“They blamed me for something I didn’t do and never gave me the opportunity to prove myself. Only to give her to someone that didn’t even want her and was physically abusive.” So much evidence that should have exonerated the mother, and yet no one wanted to listen or consider her innocence.
Lisa Schindler is a neonatal intensive care unit nurse, a parental rights advocate and Contra Costa chapter leader of the Bay Area parents’ rights activist group California Families Rise. She shares her professional perspective as a tenured nurse working every day on the front lines providing care to newborns who are premature, sick and fighting for their lives:
“This baby had multiple risk factors including extreme prematurity; it likely suffered significant birth trauma that led to fluid in its brain, which is referred to as hydrocephalus. The fact that the cracks in the baby’s head were ‘perfect’ and bilateral, it makes me think it’s from the use of forceps during delivery.
“Since this baby was a micro-preemie, that puts it at risk for lifelong and life-threatening complications for the rest of its life. Even the slightest movement can cause brain bleeds. Their skin is not completely formed and even the slightest movement of the head is very dangerous. We don’t dry them and they have to be treated as if they’re fine china.
Child welfare in America has a dark history rooted in slavery and eugenics.
“It’s a miracle that this micro-preemie even survived a forceps birth. But regardless, even in the absence of instrument trauma, the baby was still at risk for skull abnormalities due to complications of the extreme prematurity.
“Babies have sutures, so if there is any trauma during the delivery, especially if baby has hydrocephalus, over time the baby will get swelling which puts pressure on the suture line. The pressure can cause cracks and gaps along the sutures line. It can occur during delivery and it can go unrecognized.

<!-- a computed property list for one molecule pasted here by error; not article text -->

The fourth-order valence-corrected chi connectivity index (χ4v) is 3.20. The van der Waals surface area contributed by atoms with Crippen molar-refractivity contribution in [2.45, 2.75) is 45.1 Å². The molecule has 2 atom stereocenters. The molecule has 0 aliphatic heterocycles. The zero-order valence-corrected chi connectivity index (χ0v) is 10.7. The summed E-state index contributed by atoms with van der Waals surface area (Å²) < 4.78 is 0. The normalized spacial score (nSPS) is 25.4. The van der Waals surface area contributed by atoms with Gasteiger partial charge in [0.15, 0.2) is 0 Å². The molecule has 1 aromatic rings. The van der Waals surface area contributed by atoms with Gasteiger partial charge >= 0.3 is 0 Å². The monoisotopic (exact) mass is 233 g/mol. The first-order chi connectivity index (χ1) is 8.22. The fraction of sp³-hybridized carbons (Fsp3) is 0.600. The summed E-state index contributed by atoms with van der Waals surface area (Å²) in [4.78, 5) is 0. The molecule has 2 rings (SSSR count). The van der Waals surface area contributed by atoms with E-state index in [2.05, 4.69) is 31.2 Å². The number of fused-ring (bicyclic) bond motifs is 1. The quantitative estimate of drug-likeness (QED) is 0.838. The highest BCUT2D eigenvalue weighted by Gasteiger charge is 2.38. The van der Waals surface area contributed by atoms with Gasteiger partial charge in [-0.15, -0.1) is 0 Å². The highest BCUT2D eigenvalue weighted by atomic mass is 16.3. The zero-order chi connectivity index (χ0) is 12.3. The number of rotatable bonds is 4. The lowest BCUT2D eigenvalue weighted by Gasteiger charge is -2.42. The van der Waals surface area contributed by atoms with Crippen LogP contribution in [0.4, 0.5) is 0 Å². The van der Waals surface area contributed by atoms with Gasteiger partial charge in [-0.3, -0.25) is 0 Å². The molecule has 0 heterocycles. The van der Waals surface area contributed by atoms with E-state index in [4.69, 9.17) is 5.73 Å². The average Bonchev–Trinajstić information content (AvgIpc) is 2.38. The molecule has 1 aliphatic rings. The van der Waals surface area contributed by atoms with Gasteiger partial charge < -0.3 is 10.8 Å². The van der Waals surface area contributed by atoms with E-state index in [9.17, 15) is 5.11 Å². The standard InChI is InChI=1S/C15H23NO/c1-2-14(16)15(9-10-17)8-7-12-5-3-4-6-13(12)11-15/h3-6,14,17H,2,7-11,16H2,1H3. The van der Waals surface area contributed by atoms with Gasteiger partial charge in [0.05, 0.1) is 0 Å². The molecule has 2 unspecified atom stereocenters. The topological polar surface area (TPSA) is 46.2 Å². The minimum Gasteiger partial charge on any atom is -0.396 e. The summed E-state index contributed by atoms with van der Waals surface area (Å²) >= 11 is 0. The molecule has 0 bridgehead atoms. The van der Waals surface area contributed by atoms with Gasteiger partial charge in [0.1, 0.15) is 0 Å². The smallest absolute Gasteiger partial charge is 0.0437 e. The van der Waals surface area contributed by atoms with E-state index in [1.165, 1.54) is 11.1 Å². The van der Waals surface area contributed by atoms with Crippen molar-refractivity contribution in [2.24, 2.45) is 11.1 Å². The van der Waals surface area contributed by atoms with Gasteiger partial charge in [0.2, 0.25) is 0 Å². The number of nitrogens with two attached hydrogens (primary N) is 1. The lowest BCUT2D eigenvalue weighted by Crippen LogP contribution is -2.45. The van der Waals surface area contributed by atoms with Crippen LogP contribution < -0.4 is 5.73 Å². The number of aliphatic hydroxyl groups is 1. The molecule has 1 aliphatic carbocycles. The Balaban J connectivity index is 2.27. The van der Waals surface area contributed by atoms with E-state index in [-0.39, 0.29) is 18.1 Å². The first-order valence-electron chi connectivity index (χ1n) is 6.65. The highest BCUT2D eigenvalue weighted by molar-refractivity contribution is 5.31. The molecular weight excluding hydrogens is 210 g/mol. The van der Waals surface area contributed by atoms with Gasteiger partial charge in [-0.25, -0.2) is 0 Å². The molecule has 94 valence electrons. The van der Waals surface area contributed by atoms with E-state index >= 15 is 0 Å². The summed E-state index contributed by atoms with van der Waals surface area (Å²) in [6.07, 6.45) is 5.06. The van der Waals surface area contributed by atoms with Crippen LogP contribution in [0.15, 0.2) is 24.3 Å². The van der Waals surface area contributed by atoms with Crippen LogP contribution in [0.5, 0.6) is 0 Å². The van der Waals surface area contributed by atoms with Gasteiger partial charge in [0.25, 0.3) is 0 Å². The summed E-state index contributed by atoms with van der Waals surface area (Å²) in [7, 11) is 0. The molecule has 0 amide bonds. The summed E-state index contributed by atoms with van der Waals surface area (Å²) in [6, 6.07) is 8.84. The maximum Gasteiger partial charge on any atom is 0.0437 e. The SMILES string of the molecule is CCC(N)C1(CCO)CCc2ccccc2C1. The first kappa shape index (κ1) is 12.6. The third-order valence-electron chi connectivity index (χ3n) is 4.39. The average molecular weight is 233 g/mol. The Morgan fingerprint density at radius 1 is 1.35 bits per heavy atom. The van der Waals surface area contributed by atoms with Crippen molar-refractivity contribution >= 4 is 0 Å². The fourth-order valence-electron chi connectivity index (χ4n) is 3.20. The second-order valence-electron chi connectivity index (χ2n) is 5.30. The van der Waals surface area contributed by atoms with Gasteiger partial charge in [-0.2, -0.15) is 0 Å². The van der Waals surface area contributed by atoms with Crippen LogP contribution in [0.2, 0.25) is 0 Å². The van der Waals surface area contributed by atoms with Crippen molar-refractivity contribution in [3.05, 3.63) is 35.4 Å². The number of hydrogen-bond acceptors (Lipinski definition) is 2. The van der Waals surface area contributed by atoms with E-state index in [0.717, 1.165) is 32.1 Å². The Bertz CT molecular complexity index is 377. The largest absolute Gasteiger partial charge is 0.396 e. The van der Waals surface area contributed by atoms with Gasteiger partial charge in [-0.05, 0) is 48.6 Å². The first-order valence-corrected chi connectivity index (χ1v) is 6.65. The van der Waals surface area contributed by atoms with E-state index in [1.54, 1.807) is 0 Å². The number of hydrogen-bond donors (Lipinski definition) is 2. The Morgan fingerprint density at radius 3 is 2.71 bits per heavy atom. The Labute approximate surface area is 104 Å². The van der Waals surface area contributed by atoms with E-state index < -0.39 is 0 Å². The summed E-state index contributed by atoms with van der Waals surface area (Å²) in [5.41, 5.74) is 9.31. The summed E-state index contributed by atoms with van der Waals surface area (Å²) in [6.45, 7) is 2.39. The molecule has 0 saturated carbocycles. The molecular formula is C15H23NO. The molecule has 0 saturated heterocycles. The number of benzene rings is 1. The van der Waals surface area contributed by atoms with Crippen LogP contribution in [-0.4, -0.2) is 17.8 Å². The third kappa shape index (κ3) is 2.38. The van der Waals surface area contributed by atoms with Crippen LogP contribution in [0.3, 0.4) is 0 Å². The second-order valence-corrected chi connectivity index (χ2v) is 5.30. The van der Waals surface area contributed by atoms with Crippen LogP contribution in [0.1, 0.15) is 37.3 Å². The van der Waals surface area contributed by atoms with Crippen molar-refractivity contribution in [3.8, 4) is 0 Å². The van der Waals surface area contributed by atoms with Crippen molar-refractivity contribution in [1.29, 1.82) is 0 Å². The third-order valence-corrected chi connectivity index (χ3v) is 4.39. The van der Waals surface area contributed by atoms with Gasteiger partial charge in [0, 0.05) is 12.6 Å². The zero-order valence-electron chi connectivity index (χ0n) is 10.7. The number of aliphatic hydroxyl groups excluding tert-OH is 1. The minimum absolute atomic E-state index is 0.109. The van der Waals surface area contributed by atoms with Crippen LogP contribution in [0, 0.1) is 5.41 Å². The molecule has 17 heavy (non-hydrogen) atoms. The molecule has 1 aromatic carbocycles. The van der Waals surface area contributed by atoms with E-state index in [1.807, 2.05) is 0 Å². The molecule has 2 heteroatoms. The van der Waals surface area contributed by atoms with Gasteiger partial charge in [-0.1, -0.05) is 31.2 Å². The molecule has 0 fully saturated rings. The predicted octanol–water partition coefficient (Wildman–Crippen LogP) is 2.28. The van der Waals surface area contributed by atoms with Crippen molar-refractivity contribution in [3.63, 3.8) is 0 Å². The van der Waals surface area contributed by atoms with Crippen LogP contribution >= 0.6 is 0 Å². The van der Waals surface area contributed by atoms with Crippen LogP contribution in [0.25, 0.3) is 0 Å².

“I think what happened to this mother is so tragic. They didn’t have electronic records in 1979 and when she brought her baby into a different hospital, the doctors there had no way of knowing the traumatic birth record. The birth record, a CT scan or MRI – these all could have cleared her of abuse. Except back then and on that day, doctors didn’t have access to the technologies that could have exonerated this mother.”
Systemic oppression and bias and the erasure of roots, race
Imagine this baby had been born not just in a different time, but also to different parents from different ethnic and socioeconomic backgrounds, with higher levels of education and older in age. Can you see what I see?
Had this not been a low-income teenage mother of color, perhaps rather than immediately assuming the worst, other possibilities would have been explored. The doctors might have asked questions. The doctors might have learned of this baby’s complicated and traumatic birth record. Perhaps a young mother would not have lost her baby, her job, her ability to feel pure and simple joy.
Child welfare in America has a dark history rooted in slavery and eugenics. To remove children of color from their families, their communities, their cultures, and then place them with white families in such a way that their ethnic origins are erased, can be compared to warlord practices of raping and impregnating enemy races for the purpose of diluting bloodlines.